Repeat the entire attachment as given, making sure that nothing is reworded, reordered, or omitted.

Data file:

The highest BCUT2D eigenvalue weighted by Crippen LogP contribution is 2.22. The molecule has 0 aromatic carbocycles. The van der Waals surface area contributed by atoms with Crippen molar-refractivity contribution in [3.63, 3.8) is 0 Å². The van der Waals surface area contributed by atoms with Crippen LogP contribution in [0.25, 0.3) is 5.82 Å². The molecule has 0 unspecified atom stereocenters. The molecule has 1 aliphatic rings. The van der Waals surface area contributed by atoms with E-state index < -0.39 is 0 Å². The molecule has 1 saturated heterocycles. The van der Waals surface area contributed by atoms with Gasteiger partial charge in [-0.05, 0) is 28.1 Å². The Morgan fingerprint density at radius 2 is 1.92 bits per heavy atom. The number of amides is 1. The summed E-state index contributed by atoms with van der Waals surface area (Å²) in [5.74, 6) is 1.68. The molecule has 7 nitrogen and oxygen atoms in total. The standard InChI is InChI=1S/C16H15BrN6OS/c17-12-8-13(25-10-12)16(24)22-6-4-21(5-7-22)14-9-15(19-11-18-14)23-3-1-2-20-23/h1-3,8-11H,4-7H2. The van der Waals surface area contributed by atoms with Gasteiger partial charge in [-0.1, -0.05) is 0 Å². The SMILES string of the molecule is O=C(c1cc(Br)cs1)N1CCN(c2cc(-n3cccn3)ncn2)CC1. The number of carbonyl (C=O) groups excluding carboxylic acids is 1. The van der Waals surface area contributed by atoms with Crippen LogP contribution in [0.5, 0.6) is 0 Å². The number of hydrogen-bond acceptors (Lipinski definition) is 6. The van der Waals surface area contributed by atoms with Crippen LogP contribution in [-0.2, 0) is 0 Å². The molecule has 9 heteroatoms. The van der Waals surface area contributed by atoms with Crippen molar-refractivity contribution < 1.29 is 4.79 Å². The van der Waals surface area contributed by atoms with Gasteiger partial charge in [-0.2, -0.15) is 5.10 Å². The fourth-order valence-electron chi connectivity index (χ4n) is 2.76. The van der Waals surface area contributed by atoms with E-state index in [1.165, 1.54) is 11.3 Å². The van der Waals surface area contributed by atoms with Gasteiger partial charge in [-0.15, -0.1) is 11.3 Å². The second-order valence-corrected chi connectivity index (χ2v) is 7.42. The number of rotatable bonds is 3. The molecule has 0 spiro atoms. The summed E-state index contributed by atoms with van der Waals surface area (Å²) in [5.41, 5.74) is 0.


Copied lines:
The highest BCUT2D eigenvalue weighted by Crippen LogP contribution is 2.22. The molecule has 0 aromatic carbocycles. The van der Waals surface area contributed by atoms with Crippen molar-refractivity contribution in [3.63, 3.8) is 0 Å². The van der Waals surface area contributed by atoms with Crippen LogP contribution in [0.25, 0.3) is 5.82 Å². The molecule has 0 unspecified atom stereocenters. The molecule has 1 aliphatic rings. The van der Waals surface area contributed by atoms with E-state index < -0.39 is 0 Å². The molecule has 1 saturated heterocycles. The van der Waals surface area contributed by atoms with Gasteiger partial charge in [-0.05, 0) is 28.1 Å². The Morgan fingerprint density at radius 2 is 1.92 bits per heavy atom. The number of amides is 1. The summed E-state index contributed by atoms with van der Waals surface area (Å²) in [5.74, 6) is 1.68. The molecule has 7 nitrogen and oxygen atoms in total. The standard InChI is InChI=1S/C16H15BrN6OS/c17-12-8-13(25-10-12)16(24)22-6-4-21(5-7-22)14-9-15(19-11-18-14)23-3-1-2-20-23/h1-3,8-11H,4-7H2. The van der Waals surface area contributed by atoms with Gasteiger partial charge in [-0.1, -0.05) is 0 Å². The SMILES string of the molecule is O=C(c1cc(Br)cs1)N1CCN(c2cc(-n3cccn3)ncn2)CC1. The number of carbonyl (C=O) groups excluding carboxylic acids is 1. The van der Waals surface area contributed by atoms with Crippen LogP contribution in [0.5, 0.6) is 0 Å². The number of hydrogen-bond acceptors (Lipinski definition) is 6. The van der Waals surface area contributed by atoms with Crippen LogP contribution in [-0.2, 0) is 0 Å². The molecule has 9 heteroatoms. The van der Waals surface area contributed by atoms with Crippen molar-refractivity contribution < 1.29 is 4.79 Å². The van der Waals surface area contributed by atoms with Gasteiger partial charge in [-0.2, -0.15) is 5.10 Å². The fourth-order valence-electron chi connectivity index (χ4n) is 2.76. The van der Waals surface area contributed by atoms with E-state index in [1.165, 1.54) is 11.3 Å². The van der Waals surface area contributed by atoms with Gasteiger partial charge in [-0.15, -0.1) is 11.3 Å². The second-order valence-corrected chi connectivity index (χ2v) is 7.42. The number of rotatable bonds is 3. The molecule has 0 spiro atoms. The summed E-state index contributed by atoms with van der Waals surface area (Å²) in [5.41, 5.74) is 0.